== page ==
Baking as a hobby has its downsides–there are tempting desserts hanging around the house all of the time! Why reach for an apple when there is a piece of cake or an experimental cookie lying around, just waiting to be tasted. And then there are the periodic quality control tastings that must occur. I thought to try out something a little healthier to see how it would fare in my household. In comes the granola bar. I love store-bought granola bars, though I must admit, I only get hungrier after eating them! But I always wondered how they were made. How do they get the oats and other pieces to stick together?! I once tried a recipe from a professional chocolatiering book (they dipped squares into chocolate). It was a little complicated and even called for melted cocoa butter. Hardly something I would want to whip up for a kids’ snack! What I have for you instead is a recipe that is simple both in how its made and in its ingredients. In this recipe, oats and nuts bind together using a mixture of butter, honey, and brown sugar. Now on to how these bars were made!
First, I toasted oats (not quick or steel-cut) together with chopped almonds, broken up walnuts, sunflower seeds, and unsweetened coconut.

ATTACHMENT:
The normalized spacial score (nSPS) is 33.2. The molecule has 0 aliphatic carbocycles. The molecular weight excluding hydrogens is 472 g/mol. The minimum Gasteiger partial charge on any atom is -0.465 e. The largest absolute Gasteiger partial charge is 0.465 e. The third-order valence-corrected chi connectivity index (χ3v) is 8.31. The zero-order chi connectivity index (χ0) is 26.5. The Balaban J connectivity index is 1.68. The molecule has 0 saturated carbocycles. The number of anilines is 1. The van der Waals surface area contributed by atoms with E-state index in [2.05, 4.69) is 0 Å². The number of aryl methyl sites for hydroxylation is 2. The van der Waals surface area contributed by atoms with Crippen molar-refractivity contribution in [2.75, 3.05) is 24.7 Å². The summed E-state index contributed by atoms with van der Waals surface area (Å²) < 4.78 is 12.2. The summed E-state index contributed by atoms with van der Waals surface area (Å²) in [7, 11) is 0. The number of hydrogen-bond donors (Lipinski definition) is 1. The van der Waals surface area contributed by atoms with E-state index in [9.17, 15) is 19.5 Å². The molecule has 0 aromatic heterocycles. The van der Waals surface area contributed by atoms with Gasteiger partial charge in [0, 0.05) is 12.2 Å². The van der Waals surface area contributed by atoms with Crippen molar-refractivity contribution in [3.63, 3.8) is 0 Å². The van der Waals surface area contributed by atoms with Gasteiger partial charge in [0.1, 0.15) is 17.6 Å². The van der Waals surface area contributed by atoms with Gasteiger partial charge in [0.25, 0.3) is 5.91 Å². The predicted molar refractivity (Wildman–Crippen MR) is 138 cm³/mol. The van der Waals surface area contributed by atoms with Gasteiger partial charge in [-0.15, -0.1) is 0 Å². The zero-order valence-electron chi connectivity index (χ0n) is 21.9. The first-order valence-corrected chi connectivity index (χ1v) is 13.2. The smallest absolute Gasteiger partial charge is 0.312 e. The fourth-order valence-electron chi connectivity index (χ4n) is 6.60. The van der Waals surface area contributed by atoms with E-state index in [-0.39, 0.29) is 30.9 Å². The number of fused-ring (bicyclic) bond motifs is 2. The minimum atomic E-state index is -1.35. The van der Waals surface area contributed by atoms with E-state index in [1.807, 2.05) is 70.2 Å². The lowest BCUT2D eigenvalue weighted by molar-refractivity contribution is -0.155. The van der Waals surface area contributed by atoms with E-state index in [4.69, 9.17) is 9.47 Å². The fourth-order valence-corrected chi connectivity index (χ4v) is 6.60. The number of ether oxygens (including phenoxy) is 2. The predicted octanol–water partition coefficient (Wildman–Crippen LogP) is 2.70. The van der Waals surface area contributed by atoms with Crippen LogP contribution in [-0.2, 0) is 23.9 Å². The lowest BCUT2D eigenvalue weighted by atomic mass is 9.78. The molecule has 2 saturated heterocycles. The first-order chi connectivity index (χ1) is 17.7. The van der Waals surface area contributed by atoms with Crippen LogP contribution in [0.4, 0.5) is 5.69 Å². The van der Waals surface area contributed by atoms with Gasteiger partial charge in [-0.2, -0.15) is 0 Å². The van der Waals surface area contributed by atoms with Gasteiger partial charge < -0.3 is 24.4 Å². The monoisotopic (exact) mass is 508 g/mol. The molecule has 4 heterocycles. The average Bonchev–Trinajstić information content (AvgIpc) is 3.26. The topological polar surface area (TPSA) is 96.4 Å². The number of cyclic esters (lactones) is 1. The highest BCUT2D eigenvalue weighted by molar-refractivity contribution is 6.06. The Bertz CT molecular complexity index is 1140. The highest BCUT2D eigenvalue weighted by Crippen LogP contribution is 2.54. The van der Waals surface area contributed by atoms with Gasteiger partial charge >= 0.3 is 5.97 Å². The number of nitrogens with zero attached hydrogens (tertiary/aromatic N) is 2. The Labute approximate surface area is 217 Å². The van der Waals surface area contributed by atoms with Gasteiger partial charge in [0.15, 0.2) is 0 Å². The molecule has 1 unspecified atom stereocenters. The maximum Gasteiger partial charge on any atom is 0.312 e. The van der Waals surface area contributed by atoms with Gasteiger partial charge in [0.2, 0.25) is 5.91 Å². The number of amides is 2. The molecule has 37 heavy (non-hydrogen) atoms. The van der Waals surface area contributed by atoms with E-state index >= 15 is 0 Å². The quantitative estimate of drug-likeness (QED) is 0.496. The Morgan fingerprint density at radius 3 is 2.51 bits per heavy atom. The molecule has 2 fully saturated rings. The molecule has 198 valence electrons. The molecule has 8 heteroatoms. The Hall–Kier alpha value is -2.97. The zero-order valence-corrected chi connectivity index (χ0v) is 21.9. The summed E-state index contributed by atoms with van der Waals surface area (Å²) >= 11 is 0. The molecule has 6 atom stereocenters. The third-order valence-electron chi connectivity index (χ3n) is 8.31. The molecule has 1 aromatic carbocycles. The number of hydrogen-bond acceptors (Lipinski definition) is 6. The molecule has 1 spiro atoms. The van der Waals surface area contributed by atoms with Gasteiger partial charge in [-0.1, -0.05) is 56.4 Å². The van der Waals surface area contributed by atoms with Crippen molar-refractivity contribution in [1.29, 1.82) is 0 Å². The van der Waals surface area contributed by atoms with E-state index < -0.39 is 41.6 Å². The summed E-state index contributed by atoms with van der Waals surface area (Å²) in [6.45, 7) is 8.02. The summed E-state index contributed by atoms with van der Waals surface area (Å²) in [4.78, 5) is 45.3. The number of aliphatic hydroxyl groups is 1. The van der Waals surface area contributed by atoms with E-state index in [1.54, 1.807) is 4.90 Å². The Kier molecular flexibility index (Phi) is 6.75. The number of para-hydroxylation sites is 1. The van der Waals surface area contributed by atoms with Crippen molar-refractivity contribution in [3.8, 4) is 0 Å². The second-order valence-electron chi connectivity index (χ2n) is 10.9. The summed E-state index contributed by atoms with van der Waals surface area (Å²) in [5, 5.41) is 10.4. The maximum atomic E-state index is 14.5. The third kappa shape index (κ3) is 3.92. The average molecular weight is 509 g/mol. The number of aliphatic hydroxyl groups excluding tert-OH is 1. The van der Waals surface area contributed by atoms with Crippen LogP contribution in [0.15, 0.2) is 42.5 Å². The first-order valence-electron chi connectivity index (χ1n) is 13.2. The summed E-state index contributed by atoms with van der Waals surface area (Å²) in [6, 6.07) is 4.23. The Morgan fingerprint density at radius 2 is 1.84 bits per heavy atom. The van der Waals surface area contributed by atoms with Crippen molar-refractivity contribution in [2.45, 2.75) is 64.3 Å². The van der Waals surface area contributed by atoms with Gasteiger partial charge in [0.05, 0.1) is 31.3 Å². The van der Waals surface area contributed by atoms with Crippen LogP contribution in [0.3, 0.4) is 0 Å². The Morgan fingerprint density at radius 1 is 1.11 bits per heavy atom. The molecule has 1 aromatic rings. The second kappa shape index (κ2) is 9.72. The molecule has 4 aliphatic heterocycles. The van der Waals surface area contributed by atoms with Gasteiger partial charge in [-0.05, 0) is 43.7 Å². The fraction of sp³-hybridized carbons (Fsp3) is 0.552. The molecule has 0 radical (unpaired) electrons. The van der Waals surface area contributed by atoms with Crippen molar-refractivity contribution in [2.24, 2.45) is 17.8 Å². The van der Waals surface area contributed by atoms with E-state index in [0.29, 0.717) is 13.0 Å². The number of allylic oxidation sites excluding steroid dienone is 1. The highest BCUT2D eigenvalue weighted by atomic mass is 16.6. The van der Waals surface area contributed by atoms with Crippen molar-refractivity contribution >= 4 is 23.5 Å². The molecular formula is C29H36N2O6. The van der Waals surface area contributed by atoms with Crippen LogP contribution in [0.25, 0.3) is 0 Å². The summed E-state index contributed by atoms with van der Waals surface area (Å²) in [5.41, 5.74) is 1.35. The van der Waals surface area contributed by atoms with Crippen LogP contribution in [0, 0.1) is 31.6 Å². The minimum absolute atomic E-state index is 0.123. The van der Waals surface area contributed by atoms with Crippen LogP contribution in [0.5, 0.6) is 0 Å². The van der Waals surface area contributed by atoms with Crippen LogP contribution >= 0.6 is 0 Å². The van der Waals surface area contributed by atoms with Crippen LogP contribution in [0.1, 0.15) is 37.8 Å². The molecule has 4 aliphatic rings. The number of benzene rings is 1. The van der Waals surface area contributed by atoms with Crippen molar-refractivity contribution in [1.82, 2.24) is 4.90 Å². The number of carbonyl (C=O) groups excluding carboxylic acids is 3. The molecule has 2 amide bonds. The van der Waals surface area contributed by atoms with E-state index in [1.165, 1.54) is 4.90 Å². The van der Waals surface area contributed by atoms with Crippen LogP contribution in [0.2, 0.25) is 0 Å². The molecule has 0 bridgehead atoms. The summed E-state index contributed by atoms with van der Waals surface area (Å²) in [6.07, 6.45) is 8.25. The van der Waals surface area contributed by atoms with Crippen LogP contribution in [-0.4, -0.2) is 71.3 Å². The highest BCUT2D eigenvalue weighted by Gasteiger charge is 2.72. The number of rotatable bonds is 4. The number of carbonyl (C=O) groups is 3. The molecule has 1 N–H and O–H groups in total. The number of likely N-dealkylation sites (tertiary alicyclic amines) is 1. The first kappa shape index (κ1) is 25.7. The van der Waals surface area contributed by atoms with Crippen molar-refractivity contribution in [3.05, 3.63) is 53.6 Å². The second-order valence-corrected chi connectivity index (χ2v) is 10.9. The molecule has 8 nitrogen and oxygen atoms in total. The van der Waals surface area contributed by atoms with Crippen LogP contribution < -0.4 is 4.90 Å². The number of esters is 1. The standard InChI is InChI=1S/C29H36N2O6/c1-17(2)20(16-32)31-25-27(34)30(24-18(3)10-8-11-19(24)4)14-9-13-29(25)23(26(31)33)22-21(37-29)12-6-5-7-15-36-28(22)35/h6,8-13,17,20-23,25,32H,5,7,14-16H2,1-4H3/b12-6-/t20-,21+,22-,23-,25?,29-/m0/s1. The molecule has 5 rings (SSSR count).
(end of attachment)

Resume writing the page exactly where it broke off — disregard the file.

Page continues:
Halfway through, I used a heat-proof spatula to flip the mixture over so that the other side would get toasted.
I transferred the mixture to a large metal bowl. I then melted together honey, butter, and brown sugar in a small saucepan set on the stove over medium heat.
I stirred until the mixture started to bubble. I then took the saucepan off the heat and mixed in the vanilla extract and salt.
Then I poured the hot mixture into the toasted oat/nut mixture and stirred until the oats were coated completely with no dry spots anywhere.
Then I let the mixture sit a couple of minutes to cool before mixing in dried cranberries and raisins. Chopped dates and/or dried apricots would have worked well too.
I pressed the mixture into a square pan lined with oiled aluminum foil.
I then returned the pan to the oven and baked it for about 5 minutes. I removed the pan from the oven and set it on a wire rack to cool before putting it in the refrigerator for about 2 hours. I transferred the granola to a cutting board by using the aluminum foil overhand to lift it out of the pan. Then I cut the granola into bars–6 rows x 3 rows, which amounted to bars that were 1 1/2 inches wide x 3 inches long. If you like bigger granola bars, try cutting the bars into 4 rows x 3 rows.
Since we couldn’t/shouldn’t eat all the bars in one sitting, I had to store them somewhere and somehow. I stacked the bars, placing waxed paper in between each bar so they wouldn’t stick to each other. I then wrapped the stacks together in aluminum foil and placed the package in a large Ziploc bag (gallon). I kept the bars in the refrigerator, though they can stand at room temperature (but take them out of the Ziploc bag).
They make a truly terrific snack for kids and adults alike. My kids aren’t fond of nuts unless ground into a nut butter or made into a sweet nut paste for chocolates, but I heard no complaints from them after they tested out these granola bars!
Next time I make these, I need to add in some mini-chocolate chips!!